What three lifestyles come to mind when you think about California?
Yep, there’s the glamor and style of Hollywood.
Then there’s the laid-back life in the sun that brought us the surfers and the Summer of Love.
And third, there’s the visionary artistry that can turn an idea into a multi-billion dollar computer app or recycle scrap parts into priceless art.
On a quick driving tour in California’s wine country before a cruise from the West Coast, I was able to immerse myself in all three.
Picking up a rental car at San Francisco airport, we crossed the Golden Gate north for a stay in Santa Rosa, the heart of Sonoma County that’s world-renowned for its wine. (It’s been thankfully spared damage from the earthquake that hit the neighboring Napa Valley recently).
Santa Rosa is also an incubator of innovative cuisine, and it came as a bit of a surprise that while there are 400 wineries within easy driving distance of the city, there are only a handful that actually have restaurants. It’s a quirk of California licencing laws that it’s all but impossible to get permits to open restaurants on farms.
That makes the few wineries that have long-standing licences and can serve meals extremely popular and it pays to make reservations in advance. Here’s a sampler of the tastes of Santa Rosa and Sonoma:
Tinseltown Flash at Francis Ford Coppola’s Winery
At most vineyards, it’s all about the wine. Here, it’s all about the winemaker. If ever there was an outsized sense of the drama that Hollywood can create, it’s the theme park Coppola Winery.
If Francis Ford Coppola ever decided to do is own version of The Wizard of Oz, I’ll bet he’d use the Heaven-sized iron gates to his palatial wine estate as the entrance to the Emerald City. Once inside there are three optioons:
1. Check in for a lunch or dinner.
2. Get t a tour and tastings in rooms that are museums of memorabilia from films including The Godfather, Tucker and Apocalypse Now.
3. Or- if you happen to have made reservations months ago and are on the list– spend a day around the cabana-lined pool.
The meal: The Godfather would feel at home with the menu of Rustic, the winery’s country-style restaurant and patio at the edge of the vineyard. It features many traditional Italian comfort foods made with seasonal ingredients, including herbs and produce from the winery’s garden. An interesting twist is the kitchen includes a parrilla, an Argentine wood-burning oven that grills meat South American style. My wife had lamb chops which were artfully grilled and presented.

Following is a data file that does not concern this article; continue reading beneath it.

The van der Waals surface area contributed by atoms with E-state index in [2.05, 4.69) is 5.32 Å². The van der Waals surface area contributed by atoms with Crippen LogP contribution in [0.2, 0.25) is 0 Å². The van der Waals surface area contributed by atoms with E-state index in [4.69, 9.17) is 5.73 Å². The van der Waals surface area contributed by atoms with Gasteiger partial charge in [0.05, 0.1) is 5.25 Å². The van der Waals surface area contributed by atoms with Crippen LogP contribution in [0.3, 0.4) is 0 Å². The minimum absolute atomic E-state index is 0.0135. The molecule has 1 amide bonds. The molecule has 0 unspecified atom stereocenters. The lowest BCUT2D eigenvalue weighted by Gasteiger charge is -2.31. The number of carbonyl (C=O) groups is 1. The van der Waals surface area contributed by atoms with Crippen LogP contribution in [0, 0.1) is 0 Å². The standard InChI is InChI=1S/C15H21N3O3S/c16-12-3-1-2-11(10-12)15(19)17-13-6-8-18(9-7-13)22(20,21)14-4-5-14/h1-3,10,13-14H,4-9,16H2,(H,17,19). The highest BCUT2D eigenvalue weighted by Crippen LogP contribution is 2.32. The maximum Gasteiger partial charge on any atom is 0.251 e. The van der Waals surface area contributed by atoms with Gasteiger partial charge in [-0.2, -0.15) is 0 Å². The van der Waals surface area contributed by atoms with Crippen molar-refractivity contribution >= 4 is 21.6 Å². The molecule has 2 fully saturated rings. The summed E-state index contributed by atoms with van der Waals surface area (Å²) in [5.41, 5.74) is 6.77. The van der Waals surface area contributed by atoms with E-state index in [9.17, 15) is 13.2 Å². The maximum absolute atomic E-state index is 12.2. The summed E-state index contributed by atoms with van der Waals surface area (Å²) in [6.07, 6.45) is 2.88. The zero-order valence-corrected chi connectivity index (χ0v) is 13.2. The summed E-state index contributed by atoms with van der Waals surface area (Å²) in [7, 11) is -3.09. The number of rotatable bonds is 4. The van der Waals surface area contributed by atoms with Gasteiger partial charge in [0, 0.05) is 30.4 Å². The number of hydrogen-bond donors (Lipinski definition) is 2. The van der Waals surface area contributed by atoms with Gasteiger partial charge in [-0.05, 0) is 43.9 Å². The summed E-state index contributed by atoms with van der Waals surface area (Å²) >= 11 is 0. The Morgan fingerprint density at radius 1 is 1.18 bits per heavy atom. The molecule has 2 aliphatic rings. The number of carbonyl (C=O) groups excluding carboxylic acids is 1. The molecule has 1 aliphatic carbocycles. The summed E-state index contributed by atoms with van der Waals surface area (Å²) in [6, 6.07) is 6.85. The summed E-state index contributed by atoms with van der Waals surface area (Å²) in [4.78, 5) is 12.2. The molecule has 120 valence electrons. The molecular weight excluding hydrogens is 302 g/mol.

My choice was a Moroccan Bastilla. Let’s pitch it this way: it’s chicken pie meets crispy crusted cruller. The plot is it’s got a filling of eggs, meat and cumin inside a baked crust topped with powdered sugar. Like everything on the Francis’ Favorites menu, the dish comes with a rave review from Francis Ford himself: “This is my dream food.”
Got it, Mr. C, but would it spoil the ending to say it was fun but the crust was a bit on the flaky side? As I cut it open, it exploded into the air I found my nose covered in white powder. Now, that never happens in Hollywood– or does it?
The sweet and savory combo did live up to its billing as a flavor exploration, although not one I expect to have dreams about.
The wine: For an al fresco lunch, I found the Sofia blanc de blancs sparkling wine was just right. Sofia began as a promise from Coppola to his daughter that he’d create a wine in her honor. He chose a sparkling wine, he explains, to be “as bright and effervescent as the woman who inspired it.”
Spoiler alert: A typewritten casting call sheet in one of the tasting room/ museums shows that Marlon Brando was short –listed against Sir Laurence Olivier for the part of Don Corleone. Now that would have been interesting; an Italian mobster with an English aristocratic accent.